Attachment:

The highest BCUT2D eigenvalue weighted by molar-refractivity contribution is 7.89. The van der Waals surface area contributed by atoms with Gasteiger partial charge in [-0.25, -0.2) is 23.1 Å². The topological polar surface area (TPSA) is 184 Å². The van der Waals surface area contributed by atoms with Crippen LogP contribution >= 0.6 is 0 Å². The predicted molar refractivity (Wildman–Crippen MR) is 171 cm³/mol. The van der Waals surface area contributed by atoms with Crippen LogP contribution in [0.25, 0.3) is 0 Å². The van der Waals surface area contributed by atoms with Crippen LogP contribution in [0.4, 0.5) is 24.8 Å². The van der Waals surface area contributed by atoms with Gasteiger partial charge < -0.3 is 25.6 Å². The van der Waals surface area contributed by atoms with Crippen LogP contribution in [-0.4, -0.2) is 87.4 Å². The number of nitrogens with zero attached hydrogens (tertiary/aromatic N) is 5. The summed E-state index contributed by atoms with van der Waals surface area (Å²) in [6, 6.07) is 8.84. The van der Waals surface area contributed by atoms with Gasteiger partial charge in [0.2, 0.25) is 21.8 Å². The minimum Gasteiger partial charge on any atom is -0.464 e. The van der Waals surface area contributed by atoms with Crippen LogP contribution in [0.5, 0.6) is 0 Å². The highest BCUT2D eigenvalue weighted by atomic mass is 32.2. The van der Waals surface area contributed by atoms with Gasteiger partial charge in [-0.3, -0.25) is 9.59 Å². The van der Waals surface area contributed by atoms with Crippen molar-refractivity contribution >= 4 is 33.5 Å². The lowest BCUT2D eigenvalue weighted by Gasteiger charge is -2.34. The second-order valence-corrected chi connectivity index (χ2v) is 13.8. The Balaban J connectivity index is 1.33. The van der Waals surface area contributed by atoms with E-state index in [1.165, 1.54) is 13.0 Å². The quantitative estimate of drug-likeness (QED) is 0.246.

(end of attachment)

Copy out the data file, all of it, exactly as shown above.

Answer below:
The highest BCUT2D eigenvalue weighted by molar-refractivity contribution is 7.89. The van der Waals surface area contributed by atoms with Gasteiger partial charge in [-0.25, -0.2) is 23.1 Å². The topological polar surface area (TPSA) is 184 Å². The van der Waals surface area contributed by atoms with Crippen LogP contribution >= 0.6 is 0 Å². The predicted molar refractivity (Wildman–Crippen MR) is 171 cm³/mol. The van der Waals surface area contributed by atoms with Crippen LogP contribution in [0.25, 0.3) is 0 Å². The van der Waals surface area contributed by atoms with Crippen LogP contribution in [0.4, 0.5) is 24.8 Å². The van der Waals surface area contributed by atoms with Gasteiger partial charge < -0.3 is 25.6 Å². The van der Waals surface area contributed by atoms with Crippen LogP contribution in [-0.4, -0.2) is 87.4 Å². The number of nitrogens with zero attached hydrogens (tertiary/aromatic N) is 5. The summed E-state index contributed by atoms with van der Waals surface area (Å²) in [6, 6.07) is 8.84. The van der Waals surface area contributed by atoms with Gasteiger partial charge in [0.2, 0.25) is 21.8 Å². The minimum Gasteiger partial charge on any atom is -0.464 e. The van der Waals surface area contributed by atoms with Crippen LogP contribution in [0.5, 0.6) is 0 Å². The highest BCUT2D eigenvalue weighted by atomic mass is 32.2. The van der Waals surface area contributed by atoms with Gasteiger partial charge in [-0.3, -0.25) is 9.59 Å². The van der Waals surface area contributed by atoms with Crippen molar-refractivity contribution >= 4 is 33.5 Å². The lowest BCUT2D eigenvalue weighted by Gasteiger charge is -2.34. The second-order valence-corrected chi connectivity index (χ2v) is 13.8. The Balaban J connectivity index is 1.33. The van der Waals surface area contributed by atoms with E-state index in [1.165, 1.54) is 13.0 Å². The quantitative estimate of drug-likeness (QED) is 0.246.